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Law 2101 - Mar. 18.docx

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Department
Law
Course
Law 2101
Professor
Assorted
Semester
Winter

Description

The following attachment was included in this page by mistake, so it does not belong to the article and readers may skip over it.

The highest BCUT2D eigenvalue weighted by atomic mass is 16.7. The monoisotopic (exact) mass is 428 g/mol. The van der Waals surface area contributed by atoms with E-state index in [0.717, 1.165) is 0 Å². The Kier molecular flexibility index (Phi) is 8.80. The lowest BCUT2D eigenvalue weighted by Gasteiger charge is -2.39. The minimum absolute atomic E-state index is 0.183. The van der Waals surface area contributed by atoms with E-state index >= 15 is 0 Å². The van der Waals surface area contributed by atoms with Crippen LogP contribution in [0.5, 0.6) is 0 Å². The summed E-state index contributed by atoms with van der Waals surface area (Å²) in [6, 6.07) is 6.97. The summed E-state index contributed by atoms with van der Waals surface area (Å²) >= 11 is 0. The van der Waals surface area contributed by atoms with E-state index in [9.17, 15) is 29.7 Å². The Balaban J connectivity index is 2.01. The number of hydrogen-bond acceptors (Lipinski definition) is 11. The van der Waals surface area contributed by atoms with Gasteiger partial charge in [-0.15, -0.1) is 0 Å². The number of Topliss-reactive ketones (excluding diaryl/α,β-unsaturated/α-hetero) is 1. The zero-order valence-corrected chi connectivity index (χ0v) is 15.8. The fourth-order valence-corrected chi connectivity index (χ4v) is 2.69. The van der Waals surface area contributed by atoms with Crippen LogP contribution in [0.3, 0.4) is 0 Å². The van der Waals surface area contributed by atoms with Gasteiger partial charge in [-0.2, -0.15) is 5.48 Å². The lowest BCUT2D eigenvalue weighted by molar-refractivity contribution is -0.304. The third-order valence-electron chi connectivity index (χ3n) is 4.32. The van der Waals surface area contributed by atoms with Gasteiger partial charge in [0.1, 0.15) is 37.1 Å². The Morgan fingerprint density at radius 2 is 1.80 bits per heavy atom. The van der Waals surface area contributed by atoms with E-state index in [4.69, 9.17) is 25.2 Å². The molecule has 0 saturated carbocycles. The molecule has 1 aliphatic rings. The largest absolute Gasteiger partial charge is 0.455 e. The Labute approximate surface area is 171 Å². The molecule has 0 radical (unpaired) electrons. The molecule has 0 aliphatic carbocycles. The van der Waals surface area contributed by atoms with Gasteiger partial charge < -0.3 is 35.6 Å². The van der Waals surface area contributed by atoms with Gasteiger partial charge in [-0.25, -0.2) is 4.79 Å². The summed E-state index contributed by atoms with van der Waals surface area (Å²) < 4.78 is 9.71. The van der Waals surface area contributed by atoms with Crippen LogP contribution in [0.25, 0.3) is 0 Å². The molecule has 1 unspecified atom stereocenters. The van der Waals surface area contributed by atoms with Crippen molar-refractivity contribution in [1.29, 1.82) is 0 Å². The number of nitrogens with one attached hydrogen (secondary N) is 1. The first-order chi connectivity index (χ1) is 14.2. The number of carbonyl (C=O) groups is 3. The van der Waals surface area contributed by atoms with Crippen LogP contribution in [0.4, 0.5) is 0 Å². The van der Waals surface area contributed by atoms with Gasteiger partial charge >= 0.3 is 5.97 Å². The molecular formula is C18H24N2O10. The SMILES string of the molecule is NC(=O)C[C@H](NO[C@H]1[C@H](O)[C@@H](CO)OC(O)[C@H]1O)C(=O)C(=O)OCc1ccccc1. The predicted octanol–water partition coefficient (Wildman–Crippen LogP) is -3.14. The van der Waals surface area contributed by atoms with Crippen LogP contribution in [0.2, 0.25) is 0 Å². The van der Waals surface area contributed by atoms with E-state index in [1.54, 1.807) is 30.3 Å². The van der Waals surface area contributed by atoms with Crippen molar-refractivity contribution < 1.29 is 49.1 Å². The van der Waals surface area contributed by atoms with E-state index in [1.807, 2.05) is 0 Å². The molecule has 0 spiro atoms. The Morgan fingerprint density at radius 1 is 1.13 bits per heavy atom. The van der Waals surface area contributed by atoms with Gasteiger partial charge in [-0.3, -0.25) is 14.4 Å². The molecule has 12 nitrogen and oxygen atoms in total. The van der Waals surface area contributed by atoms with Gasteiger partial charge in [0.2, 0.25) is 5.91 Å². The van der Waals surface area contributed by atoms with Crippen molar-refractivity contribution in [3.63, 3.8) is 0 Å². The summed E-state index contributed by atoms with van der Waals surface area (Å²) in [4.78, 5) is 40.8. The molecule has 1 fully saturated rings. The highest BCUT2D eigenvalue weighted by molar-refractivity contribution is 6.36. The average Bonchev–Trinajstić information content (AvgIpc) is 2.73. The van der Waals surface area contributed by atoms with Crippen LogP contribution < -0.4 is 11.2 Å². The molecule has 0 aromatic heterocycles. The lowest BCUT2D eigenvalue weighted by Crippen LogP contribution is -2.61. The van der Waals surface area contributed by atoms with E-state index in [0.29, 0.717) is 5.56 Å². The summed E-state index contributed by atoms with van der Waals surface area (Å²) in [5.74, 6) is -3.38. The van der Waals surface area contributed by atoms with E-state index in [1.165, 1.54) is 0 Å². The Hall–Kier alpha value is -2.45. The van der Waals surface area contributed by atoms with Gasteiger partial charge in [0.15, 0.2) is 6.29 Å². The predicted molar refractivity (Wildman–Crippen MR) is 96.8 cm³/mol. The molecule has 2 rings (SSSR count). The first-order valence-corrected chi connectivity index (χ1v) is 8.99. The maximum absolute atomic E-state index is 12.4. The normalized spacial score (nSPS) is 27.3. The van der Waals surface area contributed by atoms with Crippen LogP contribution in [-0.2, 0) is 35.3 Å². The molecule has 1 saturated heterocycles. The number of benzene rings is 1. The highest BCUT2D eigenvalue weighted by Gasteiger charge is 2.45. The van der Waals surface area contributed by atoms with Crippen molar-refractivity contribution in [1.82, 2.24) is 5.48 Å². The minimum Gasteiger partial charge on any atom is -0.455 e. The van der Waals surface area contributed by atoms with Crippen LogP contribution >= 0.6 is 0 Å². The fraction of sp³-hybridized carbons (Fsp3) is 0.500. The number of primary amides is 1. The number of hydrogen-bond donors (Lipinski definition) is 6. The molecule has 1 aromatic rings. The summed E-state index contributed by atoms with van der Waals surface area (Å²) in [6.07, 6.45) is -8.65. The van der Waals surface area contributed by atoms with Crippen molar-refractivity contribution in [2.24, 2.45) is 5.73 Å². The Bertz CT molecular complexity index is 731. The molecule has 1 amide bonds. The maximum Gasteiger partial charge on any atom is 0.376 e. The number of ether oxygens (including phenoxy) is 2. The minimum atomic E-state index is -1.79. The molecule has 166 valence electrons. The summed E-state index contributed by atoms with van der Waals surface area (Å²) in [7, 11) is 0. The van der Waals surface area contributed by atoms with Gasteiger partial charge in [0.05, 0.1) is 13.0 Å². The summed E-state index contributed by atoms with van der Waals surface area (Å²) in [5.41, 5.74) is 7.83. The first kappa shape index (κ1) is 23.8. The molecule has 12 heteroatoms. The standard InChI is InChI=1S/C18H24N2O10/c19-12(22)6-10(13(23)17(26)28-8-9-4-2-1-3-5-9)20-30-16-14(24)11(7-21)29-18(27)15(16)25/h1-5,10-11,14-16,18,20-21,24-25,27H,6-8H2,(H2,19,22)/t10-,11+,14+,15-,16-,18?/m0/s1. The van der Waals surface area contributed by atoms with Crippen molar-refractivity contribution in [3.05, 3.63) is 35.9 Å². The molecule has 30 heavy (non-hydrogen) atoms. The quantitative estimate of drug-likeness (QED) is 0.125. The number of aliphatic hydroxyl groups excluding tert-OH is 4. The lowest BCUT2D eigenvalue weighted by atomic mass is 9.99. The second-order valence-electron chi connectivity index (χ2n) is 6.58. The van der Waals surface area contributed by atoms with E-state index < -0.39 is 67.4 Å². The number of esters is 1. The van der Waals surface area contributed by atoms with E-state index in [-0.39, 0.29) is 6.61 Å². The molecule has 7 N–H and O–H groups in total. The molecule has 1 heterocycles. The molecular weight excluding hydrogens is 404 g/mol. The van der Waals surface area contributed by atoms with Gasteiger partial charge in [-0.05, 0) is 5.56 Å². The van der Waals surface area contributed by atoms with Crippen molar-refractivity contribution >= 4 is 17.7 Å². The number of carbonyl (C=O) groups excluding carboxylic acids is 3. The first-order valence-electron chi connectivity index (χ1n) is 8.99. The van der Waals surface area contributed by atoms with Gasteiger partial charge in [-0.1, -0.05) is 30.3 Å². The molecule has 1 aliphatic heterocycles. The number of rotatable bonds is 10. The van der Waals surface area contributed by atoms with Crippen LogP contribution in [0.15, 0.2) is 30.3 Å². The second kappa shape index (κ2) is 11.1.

Law 2101 Tuesday March 18 Commercial Law Introduction to Contract Law Intuitions: • Sam and the million dollar house o Sam walks to school every day down a parkway. She sees a house that she loves, and it has a for sale sign. She finds that it’s for sale for $1 million. Since she doesn’t have the money, she puts it out of her mind. Three weeks later she wins $10 million, so she knocks on the front door of the house and says she accepts the offer. o Do the owner of the house and Sam have a contract? o There is no contract because there was no offer that could be accepted by Sam. • Donna and the gift to the university o Donna is a rich alumnus of UWO, and she pledges to give $200,000. She signs a pledge form, but changes her mind a couple of weeks later. o Do Donna and the university have a contract? o There is no contract on the facts of the case. Even though something was signed, the university didn’t give consideration to Donna. • Gabrielle and her Dad’s promised car o Gabrielle’s dad promises her a car if she gets a B+ average. Gabrielle gets an A- average, but her dad tells her that she shouldn’t need him to promise her a car to get an A-. o Do Gabrielle and her dad have a contract? o No, because Gabrielle and her dad didn’t have an intention to enter into a contract since they are family members. Contract law has 2 functions: 1. Facilitates exchange – without being sure that the other side will do what you’ve agreed upon, it is hard to facilitate exchange • eg. no one would build a building with a promise of $100 million unless they could be guaranteed that they would receive the money 2. Separates legal from moral – there are certain promises the law will enforce (legal), and there are certain promises that they will not enforce (moral) • Atiyah: “Nobody can seriously propose that all promises should be enforceable; to abolish [the rules of contract formation], therefore it is simply… In our legal system, almost all contract law is judge made. Why? 1) Tradition (that’s how we do things in the common law) 2) Practicalities (no matter how smart we are, we can’t design a code to deal with every situation) Special Contracts  The main area of contracts has been left to the judges, but there are special contracts that are laid out Technical Aspects of Contract Formation 1) Offer and Acceptance 2) Consideration 3) Intention to Create Legal Relations Offer  “An offer is an expression by one party of his assent to certain definitive terms, which looks forward to acceptance by the other party to the exact same terms.” – Corbin  Offeror: the one making the offer  Offeree: the one to whom the offer is made  Requirements: o Inclusive Terms  The offer has to say both what the offeror will do, and what the offeree will do  eg. I will sell you my house for $500,000, and the acceptance would be, “I will purchase your house for $500,000” o Outward Directed Expression  It has to be something that a reasonable person would think is directed towards them  eg. If you make an offer to Joe for your car but Mark accepts it, it is not a valid offer  An offer cannot be a joke o Sufficiently Certain  The court has to know what both sides will do  Contracts to agree or to negotiate are not sufficiently certain enough to be enforced • Example: Scammell v. Ouston (in textbook) o Objective Standard  Whether or not there has been an offer and acceptance is judged objectively  It doesn’t matter what you thought you were saying – we care what a reasonable person would think  Case: Storer v. Manchester City Council • Storer was living in a rental house, and City Council decided everyone should be given the opportunity to own their own house. They sent a letter to Mr. Storer, he signed it, and agreed to all of the terms. In the meantime there was an election, and the government changed. The new government thought the state should own all housing, and they declined to go through with the contract. Storer sued, and the City Council said they didn’t have a contract because the clerk didn’t know what he was doing. • Lord Denning: “In contracts you do not look into the actual intent in a man’s mind. You look to what he said what he did.” • The court said there was a contract even though the clerk didn’t know what he was doing. o Time Requirements  The offer must come before the acceptance.  You must be able to think of the process of contract formation as offer, followed by acceptance.  Two identical offers sent by different parties to one another do not make a contract but rather are cross-offers both awaiting acceptance o Willingness to be Bound  To count as an offer, the statement must show a willingness (seriousness) to be bound.  Statements of intent (“we intend to sell widgets at $5) do not constitute offers  Price questions (“we sell widgets at $5 per unit”) do not constitute offers  Calls for information do not constitute offers  These are all invitations to treat Offer vs. Invitation to Treat  The common law makes a distinction between an offer, and invitation to treat  Pharmaceutical Society v. Boots Cash Chemists o The sale took place when the customer put the item in their basket. Why? o Offer: The display of merchandise with a price was an offer made by Boots (pharmacy) o Acceptance: It was accepted by the customer when they put the item in their basket. o Therefore: The sale was not under the supervision of a pharmacist since the pharmacist could not refuse to accept the customers payment o Boots:  The sale did not take place until the goods were paid for at the cash register. Why?  Invitation: The display of priced goods was an invitation to treat  Offer: The customer made an offer to the cashier  Acceptance: Which the cashier accepted under the supervision of the pharmacist. Therefore the pharmacist could refuse to sell if there was a problem. o Boots won because the court decided it was the most realistic interpretation.  General rule: The display of merchandise is not an offer which can be accepted, but an invitation to the customer to make an offer to the merchant. Unilateral Contracts and Offers to the World  There are two types of contracts: 1) Bilateral  Example: A & B are negotiating over the purchase of a horse. • B’s offer is to promise to sell the horse for $100. A’s acceptance is to promise to buy the horse for $100.  It is a bilateral contract because it is a promise exchanged for a promise.  This is the most common type of a contract. 2) Unilateral  Example: B promises to pay A $100 to mow the lawn. A’s acceptance of the offer is to actually mow the lawn.  It is a unilateral contract because it is a promise exchanged for an act.  Both types of contracts are equally enforceable, the only difference is in the type of acceptance.  Problems with Unilateral Contracts: o The person performing has mixed motives for performing  eg. A billionaire promises to pay $100 million to whatever Maple Leaf scores the winning goal in the playoffs. The problem is that the hockey player has a contract with his team to play hockey, and would also be in a contract with the billionaire.  The law says that it doesn’t matter if there are mixed motives, as long as it is seen as possible to an outside observer that you could be performing the contract with the billionaire. o What if the act is performed in a situation where the promise is not known by the offeree?  eg. A person finds a dog and returns it to the owner. After they return the dog, they find a sign that is offering a reward for the return of that dog to the owner. Is there a contract even though the offeree didn’t know of the offer? The law says there is no contract because the rescuer must know of the reward.  You can’t accept an offer that you are ignorant of. o What happens when the act is to be performed in a place where it will not be obvious to the offeror (in secret) that the offer has been accepted and